What you need to know

Mindfulness is being aware of what is happening as it is happening (Kaiser-Greenland 2010). It's a method that, through research, has shown to be helpful in managing many conditions including anger, stress, anxiety and depression. Thinking about the present helps you to focus instead of worrying about things that have already happened or may happen in the future.

You can be mindful any time, anywhere, no matter what you are doing.....

Focus on your breathing... focus intensely on your breathing

Breathing is something you do not normally think about, it happens without your thoughts, so focusing on it...concentrating on breathing in slowly and breathing out slowly focusses your mind away from the things that are causing you stress or negative thoughts and gives you the space to be mindful of what is happening in that moment.

Belly Balloons

Calm breathing teaches you to slow down your breathing when feeling angry, stressed or anxious

  1. Turn off mobile phones & find a quiet place away from distractions
  2. Choose a comfortable position either sitting lying or standing & become still
  3. Breathe normally for at least 1 minute as you start to relax
  4. Close your eyes & try to concentrate on breathing
  5. Imagine that when you breathe in through your nose your stomach (belly) blows up like a balloon (you can place your hands on your stomach to feel the ‘balloon blowing up’)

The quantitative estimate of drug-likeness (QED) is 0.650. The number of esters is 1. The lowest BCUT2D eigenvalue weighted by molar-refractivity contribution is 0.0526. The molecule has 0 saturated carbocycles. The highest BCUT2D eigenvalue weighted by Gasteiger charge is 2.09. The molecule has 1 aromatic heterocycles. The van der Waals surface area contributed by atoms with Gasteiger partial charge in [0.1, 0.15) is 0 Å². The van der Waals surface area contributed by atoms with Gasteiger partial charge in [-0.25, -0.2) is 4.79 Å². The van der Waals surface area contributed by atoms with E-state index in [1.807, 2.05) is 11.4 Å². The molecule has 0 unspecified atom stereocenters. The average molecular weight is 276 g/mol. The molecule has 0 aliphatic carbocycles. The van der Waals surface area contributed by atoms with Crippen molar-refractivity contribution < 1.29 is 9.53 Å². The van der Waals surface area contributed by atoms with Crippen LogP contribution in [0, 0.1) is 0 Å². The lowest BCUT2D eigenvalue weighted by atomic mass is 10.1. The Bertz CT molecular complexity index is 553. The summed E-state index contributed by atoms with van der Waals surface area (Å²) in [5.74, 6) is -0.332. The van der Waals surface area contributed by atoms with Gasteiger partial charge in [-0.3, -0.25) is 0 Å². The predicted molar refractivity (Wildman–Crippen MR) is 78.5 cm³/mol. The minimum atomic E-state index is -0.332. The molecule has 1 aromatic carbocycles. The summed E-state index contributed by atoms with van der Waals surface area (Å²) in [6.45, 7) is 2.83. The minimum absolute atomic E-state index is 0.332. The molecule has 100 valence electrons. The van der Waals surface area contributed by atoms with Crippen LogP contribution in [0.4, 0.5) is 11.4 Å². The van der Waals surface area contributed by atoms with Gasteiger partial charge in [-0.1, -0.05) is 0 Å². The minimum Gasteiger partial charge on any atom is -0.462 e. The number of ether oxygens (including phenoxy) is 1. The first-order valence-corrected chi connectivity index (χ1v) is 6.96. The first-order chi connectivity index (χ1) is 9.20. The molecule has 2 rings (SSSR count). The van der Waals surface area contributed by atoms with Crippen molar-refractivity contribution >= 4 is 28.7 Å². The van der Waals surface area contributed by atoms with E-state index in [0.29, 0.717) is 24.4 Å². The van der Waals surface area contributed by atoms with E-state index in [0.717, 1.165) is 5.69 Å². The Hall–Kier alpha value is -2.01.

6. As you breathe out through your mouth you will feel your stomach flatten - imagine the air is coming out of the balloon 
  7. Repeat for 10 breaths in and 10 breaths out 

Adapted from Silverton,S.(2012).The Mindfulness Breakthrough.

Have a WOW moment:

  • Write WOW in the centre of a piece of paper
  • Think about all the things that make you want to say ‘WOW!’ and how you feel when you think about the
  • The WOWs are anything specific to you e.g. family, friends, nature, a place, a sport etc
  • Write or draw your WOWs around the word WOW on your piece of  paper
  • Use this piece of paper to discuss your WOWs with a friend, parent, teacher, school nurse or just as a reminder to yourself about the great things in your life and use them to give you positive feelings

Adapted from Hands on Scotland.

Anchoring

What are anchors?

Are there times when a particular situation or person makes you feel anxious or lose confidence? Anchors develop when we have had past experience of emotional reactions to particular situations, people or experiences. Particularly when we've repeated experiences, we learn to react in set ways.  

In this way, some things start to “push our buttons." It could, for example, be a particular person or group of people; a fire bell or being involved in a particular activity.

Sometimes these reactions can be positive, such as feeling happy or amused. Sometimes these feelings can be more uncomfortable, such as feeling anxious, unhappy or angry.

How to create a helpful anchor